Image
EAN-139786304994542   EAN-13 barcode 9786304994542
Product NameThe Big Lebowski [VHS]
CategoryElectronics / Photography: A/V Media: Movie
Amazon.comA Buy on Amazon ~ 6304994540
SKU1002-WS1501-A03010-6304994540
Price New9.76 US Dollars    (curriencies)
Price Used2.35 US Dollars    (curriencies)
RatingR - Restricted
IMDbIMDb Link     tt0118715
TrailerWatch The Trailer
Run Time117 minutes
CastDavid Huddleston, Jeff Bridges, John Goodman, Julianne Moore, Steve Buscemi
DirectorJoel Coen, Ethan Coen
GenreCOMEDY,CRIME
Run Time117 minutes
Weight40 hundredths pounds    (convert)
BindingVHS Tape
Release Year1998
FormatClosed-captioned, Color, NTSC
Run Time117 minutes
Long DescriptionAfter the tight plotting and quirky intensity of Fargo, this casually amusing follow-up from the prolifically inventive Coen (Ethan and Joel) brothers seems like a bit of a lark, and the result was a box-office disappointment. The good news is, The Big Lebowski is every bit a Coen movie, and its lazy plot is part of its laidback charm. After all, how many movies can claim as their hero a pot-bellied, pot-smoking loser named Jeff "The Dude" Lebowski (Jeff Bridges) who spends most of his time bowling and getting stoned? And where else could you find a hairnetted Latino bowler named Jesus (John Turturro) who sports dazzling purple footgear, or an erotic artist (Julianne Moore) whose creativity consists of covering her naked body in paint, flying through the air in a leather harness, and splatting herself against a giant canvas? Who else but the Coens would think of showing you a camera view from inside the holes of a bowling ball, or an elaborate Busby Berkely-styled musical dream sequence involving a Viking goddess and giant bowling pins? The plot--which finds Lebowski involved in a kidnapping scheme after he's mistaken for a rich guy with the same name--is almost beside the point. What counts here is a steady cascade of hilarious dialogue, great work from Coen regulars John Goodman and Steve Buscemi, and the kind of cinematic ingenuity that puts the Coens in a class all their own. Be sure to watch with snacks in hand, because The Big Lebowski might give you a giddy case of the munchies. --Jeff Shannon
Similar Items9786303430577: Clerks [VHS]
9786300182875: The Thing [Vhs]
9780800122409: Dr Strangelove or: How I Learned to Stop Worrying and Love the Bomb [VHS]
9780790742106: A Clockwork Orange
9780788806117: Trainspotting [VHS]
0786936361834: Clerks
0096898149532: Dazed And Confused
0096896102638: Being John Malkovich [Vhs]
Created11-26-2012 6:23:16am
Modified04-27-2018 1:24:26am
MD52be2026bfa50661e06a7588bf1a8c2b8
SHA256819210848f3e8abf7842d13a607440ddd89bfd6cdc819b958093a26fdd688cf0
Search Googleby EAN or by Title
Query Time0.0021989

Here we will demonstrate the most basic example of importing the CSV data files that we produce on this site into your MySQL database.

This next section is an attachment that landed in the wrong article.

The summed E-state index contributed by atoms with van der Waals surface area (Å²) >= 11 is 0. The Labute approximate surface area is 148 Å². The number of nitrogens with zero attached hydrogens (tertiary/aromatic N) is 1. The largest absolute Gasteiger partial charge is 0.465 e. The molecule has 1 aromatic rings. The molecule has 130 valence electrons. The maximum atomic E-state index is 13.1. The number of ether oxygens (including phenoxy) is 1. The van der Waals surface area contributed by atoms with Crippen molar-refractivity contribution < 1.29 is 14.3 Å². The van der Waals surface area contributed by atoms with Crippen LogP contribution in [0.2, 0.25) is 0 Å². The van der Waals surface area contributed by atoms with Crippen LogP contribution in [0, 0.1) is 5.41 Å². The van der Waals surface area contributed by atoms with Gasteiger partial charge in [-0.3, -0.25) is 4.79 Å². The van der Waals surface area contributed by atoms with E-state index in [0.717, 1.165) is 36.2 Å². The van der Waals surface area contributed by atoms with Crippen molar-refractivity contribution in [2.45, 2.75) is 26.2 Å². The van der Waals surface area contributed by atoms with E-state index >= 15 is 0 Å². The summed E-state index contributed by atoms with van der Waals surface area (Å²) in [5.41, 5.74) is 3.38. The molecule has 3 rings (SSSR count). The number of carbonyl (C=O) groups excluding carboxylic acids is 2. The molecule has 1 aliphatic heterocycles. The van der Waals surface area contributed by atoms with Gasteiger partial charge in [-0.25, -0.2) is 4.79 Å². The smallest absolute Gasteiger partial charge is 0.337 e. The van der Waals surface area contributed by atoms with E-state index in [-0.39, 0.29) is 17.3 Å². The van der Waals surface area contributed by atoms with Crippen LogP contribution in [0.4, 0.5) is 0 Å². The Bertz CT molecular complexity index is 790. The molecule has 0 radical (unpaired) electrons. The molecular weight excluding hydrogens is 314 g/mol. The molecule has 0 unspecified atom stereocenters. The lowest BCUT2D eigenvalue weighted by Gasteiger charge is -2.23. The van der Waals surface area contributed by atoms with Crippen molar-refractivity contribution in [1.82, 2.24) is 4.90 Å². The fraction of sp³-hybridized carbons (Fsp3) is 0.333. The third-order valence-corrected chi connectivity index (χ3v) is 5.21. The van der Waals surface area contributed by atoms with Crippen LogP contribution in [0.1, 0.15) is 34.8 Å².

For information about various databases you can use and how to import CSV files into them, please view the overview article "Importing CSV data into your database".

For this example, we are going to import the product data CSV file out of the sample_ean_data.zip but this same process will work on the full data download file. We will also be executing the commands in the MySQL Workbench but you can also use the command line tool with the same commands if you like.

First, start by creating a blank table. Use the table layout described in the read_me file for the most up-to-date table layout. It is suggested that you not use any indexing at this point. You can add indexes later. It is most likely that you will have your own tables where you want to store your data so importing the CSV files can be done into temporary tables and then later copied over to your tables. Leaving off the indexes and constraints on these import tables reduces the risk of import errors. Here is an example:

create table ean_product
(
    EAN13             varchar(13),
    UPCA              varchar(12),
    UPCE              varchar(8),
    SKU               varchar(200),
    PriceNew          numeric(15,2),
    PriceUsed         numeric(15,2),
    PriceDate         date,
    company           varchar(13),
    product           varchar(100),
    description       varchar(100),
    category          int,
    url               varchar(500),
    created           datetime,
    modified          datetime
);

Next we perform the import using the LOAD DATA INFILE command. The path to the file depends on where you saved the data and which operating system you are on. For Windows users you might find your file on the C: drive and Linux users may find your date in your home (~) folder. This example shows a Linux import. Only the path would be different between the operating systems.

LOAD DATA LOCAL
    INFILE '~/sample_ean_data/sample_ean_product.csv' 
    INTO TABLE ean_product
    FIELDS TERMINATED BY ',' ENCLOSED BY '"' ESCAPED BY '\\'
    LINES TERMINATED BY '\r\n'
    IGNORE 1 LINES;

Finally, lets look at the data that we just imported.

SELECT * FROM EAN_PRODUCT;

You may have seen some warnings after the import command. If you are concerned about these warnings, examine the data. It could be that some data has grown beyond the size specified in the read_me file. If you are worried, make the fields larger and try the process again after deleting all of the data out of the table.

Close

Search

Close

Share

Close

Dialog